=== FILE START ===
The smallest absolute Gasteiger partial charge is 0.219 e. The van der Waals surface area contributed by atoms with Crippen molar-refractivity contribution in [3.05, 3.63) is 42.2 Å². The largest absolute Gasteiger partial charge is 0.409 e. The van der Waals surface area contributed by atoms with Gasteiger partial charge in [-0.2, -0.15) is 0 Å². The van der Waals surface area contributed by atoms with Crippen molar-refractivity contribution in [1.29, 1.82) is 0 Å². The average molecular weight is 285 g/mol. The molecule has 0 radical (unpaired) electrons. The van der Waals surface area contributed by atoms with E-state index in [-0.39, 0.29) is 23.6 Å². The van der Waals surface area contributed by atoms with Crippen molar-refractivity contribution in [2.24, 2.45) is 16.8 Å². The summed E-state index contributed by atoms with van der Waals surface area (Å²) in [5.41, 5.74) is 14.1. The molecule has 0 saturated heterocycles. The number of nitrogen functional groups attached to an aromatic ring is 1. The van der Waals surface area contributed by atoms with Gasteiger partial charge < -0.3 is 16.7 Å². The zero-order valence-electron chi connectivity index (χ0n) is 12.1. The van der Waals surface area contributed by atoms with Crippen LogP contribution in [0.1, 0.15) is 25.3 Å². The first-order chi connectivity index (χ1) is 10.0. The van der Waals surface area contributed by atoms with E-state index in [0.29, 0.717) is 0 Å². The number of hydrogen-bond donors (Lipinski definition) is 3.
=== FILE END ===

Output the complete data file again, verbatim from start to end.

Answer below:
The smallest absolute Gasteiger partial charge is 0.219 e. The van der Waals surface area contributed by atoms with Crippen molar-refractivity contribution in [3.05, 3.63) is 42.2 Å². The largest absolute Gasteiger partial charge is 0.409 e. The van der Waals surface area contributed by atoms with Gasteiger partial charge in [-0.2, -0.15) is 0 Å². The van der Waals surface area contributed by atoms with Crippen molar-refractivity contribution in [1.29, 1.82) is 0 Å². The average molecular weight is 285 g/mol. The molecule has 0 radical (unpaired) electrons. The van der Waals surface area contributed by atoms with E-state index in [-0.39, 0.29) is 23.6 Å². The van der Waals surface area contributed by atoms with Crippen molar-refractivity contribution in [2.24, 2.45) is 16.8 Å². The summed E-state index contributed by atoms with van der Waals surface area (Å²) in [5.41, 5.74) is 14.1. The molecule has 0 saturated heterocycles. The number of nitrogen functional groups attached to an aromatic ring is 1. The van der Waals surface area contributed by atoms with Gasteiger partial charge < -0.3 is 16.7 Å². The zero-order valence-electron chi connectivity index (χ0n) is 12.1. The van der Waals surface area contributed by atoms with Crippen LogP contribution in [0.1, 0.15) is 25.3 Å². The first-order chi connectivity index (χ1) is 10.0. The van der Waals surface area contributed by atoms with E-state index in [0.29, 0.717) is 0 Å². The number of hydrogen-bond donors (Lipinski definition) is 3.